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Re: VMs: [LONG] Voynich & semiotics (early notes)
Gabriele Ferri wrote:
> One of my professors is Umberto Eco and, during a course about intersemiotic
> translation and medioeval semiotics, I told him about the VMS. He's quite
> interested in this subject and I agreed to write a short term-paper about
> the main different decoding hypoteses that have been presented on this list.
Great! Let us know how it goes. I don't think we've
had a semiotic point of view before, and we're
> c) the "fake theory": someone believes that the VMS is actually glossolalia?
> has a synopsis of such theory been written? is there any statistical
> analysis proving or disproving this theory?
I don't know of a statistical analysis of this.
Finding transcripts of glossalalia with which to
conduct such an analysis is very difficult. In turn,
making such a transcript is difficult, because word and
phrase boundaries are unclear.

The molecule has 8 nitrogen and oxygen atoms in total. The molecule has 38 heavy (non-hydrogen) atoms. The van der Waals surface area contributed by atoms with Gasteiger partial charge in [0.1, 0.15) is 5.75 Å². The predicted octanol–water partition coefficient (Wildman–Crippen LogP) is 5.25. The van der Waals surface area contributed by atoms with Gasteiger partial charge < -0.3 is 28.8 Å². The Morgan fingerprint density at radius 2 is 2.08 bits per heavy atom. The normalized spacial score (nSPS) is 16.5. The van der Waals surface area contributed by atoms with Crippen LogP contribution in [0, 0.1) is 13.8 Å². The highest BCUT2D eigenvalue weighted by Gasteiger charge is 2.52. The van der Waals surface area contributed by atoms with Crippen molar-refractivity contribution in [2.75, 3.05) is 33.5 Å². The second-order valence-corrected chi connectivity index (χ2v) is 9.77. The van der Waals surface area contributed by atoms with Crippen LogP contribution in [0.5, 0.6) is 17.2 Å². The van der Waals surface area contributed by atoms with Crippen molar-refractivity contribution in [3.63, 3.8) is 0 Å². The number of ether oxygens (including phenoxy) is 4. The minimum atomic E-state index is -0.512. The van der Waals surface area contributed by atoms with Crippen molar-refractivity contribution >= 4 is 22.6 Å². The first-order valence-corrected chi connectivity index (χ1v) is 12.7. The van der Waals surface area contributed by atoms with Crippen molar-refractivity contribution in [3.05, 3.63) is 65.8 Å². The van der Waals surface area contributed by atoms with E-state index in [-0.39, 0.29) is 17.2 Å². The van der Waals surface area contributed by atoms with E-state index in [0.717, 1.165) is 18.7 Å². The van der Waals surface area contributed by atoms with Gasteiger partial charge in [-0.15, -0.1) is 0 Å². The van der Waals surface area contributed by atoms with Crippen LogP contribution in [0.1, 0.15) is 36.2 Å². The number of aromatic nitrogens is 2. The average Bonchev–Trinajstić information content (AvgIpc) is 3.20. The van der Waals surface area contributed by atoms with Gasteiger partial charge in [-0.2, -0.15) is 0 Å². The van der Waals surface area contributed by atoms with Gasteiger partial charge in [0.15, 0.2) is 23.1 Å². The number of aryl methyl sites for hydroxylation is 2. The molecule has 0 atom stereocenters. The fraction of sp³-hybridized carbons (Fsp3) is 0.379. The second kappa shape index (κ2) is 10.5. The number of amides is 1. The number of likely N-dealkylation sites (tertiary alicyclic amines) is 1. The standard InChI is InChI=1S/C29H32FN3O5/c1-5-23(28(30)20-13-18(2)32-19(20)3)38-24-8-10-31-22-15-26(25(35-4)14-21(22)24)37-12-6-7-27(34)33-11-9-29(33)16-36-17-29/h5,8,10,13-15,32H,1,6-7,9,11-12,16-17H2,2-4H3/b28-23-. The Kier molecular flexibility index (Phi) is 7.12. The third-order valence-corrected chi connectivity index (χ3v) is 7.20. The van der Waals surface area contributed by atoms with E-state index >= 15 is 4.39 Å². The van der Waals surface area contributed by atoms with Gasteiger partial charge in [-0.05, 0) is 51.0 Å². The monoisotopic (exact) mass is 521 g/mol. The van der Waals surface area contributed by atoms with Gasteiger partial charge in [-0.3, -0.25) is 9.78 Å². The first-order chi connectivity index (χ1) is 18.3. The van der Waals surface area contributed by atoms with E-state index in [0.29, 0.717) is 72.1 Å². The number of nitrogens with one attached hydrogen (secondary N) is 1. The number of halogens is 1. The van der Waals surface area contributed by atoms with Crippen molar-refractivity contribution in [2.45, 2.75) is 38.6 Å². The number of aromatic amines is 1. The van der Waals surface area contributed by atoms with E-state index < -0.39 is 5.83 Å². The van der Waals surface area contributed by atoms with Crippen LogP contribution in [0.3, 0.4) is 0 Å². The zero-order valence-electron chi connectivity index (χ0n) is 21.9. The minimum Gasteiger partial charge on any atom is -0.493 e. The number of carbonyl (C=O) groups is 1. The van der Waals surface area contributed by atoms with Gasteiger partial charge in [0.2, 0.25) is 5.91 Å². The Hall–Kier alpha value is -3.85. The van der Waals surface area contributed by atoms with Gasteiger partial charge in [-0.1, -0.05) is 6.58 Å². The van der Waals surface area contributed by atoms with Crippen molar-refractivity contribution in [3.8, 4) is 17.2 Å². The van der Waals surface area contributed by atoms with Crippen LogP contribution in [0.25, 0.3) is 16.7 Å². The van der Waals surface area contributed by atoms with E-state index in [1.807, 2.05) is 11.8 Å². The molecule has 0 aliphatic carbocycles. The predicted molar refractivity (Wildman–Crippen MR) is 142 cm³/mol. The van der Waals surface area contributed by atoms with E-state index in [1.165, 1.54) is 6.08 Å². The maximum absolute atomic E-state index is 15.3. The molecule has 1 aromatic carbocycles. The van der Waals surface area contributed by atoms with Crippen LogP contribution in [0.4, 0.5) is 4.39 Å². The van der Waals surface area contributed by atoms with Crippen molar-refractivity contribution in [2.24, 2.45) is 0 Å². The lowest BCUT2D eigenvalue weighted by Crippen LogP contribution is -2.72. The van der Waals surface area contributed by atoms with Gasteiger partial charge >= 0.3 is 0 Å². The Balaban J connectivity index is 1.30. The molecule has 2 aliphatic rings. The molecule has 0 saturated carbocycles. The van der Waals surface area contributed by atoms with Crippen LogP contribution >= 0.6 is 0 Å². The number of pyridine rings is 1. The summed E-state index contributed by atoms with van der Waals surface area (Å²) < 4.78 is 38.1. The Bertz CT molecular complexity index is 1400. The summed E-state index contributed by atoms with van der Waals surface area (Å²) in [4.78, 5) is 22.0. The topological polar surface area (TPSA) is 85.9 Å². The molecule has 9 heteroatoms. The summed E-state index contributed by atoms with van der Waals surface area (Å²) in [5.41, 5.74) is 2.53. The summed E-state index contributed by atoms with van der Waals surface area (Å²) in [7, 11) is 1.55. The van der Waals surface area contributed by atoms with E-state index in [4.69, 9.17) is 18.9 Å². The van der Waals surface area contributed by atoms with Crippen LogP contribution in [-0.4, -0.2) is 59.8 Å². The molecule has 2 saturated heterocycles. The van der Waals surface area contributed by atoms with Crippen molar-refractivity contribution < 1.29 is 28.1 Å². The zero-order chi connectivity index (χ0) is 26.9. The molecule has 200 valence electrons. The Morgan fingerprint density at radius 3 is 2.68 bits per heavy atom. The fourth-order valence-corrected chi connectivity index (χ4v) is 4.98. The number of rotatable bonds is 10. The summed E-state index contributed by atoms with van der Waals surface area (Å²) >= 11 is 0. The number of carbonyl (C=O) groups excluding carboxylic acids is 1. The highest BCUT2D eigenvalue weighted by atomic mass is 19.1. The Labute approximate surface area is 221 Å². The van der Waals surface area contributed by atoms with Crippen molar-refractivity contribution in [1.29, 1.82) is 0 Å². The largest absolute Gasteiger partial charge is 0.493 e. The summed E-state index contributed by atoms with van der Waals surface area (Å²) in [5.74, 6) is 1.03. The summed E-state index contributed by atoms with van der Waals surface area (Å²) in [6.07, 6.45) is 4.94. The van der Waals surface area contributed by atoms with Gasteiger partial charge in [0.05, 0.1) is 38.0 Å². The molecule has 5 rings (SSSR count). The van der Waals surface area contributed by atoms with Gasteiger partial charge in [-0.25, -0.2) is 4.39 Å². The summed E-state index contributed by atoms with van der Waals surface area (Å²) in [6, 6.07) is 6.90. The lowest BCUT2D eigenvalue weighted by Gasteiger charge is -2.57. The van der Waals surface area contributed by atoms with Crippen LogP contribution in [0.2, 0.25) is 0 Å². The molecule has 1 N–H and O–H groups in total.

> d) could the VMS be written in an artificial language? has anyone
> investigated this possibility?
It's been mentioned many times. Since the Voynich
text has much morphological, and probably syntactic,
structure, but doesn't fit any known natural language,
an artificial language is an obvious default. I don't
think a detailed analysis of a known artificial
language for comparison with Voynichese has been done.
Antoine Casanova wrote a doctoral thesis in which he
concluded that the VMs is in four, and possibly six,
artificial languages. I'd have to look again at his
thesis to give more detail.
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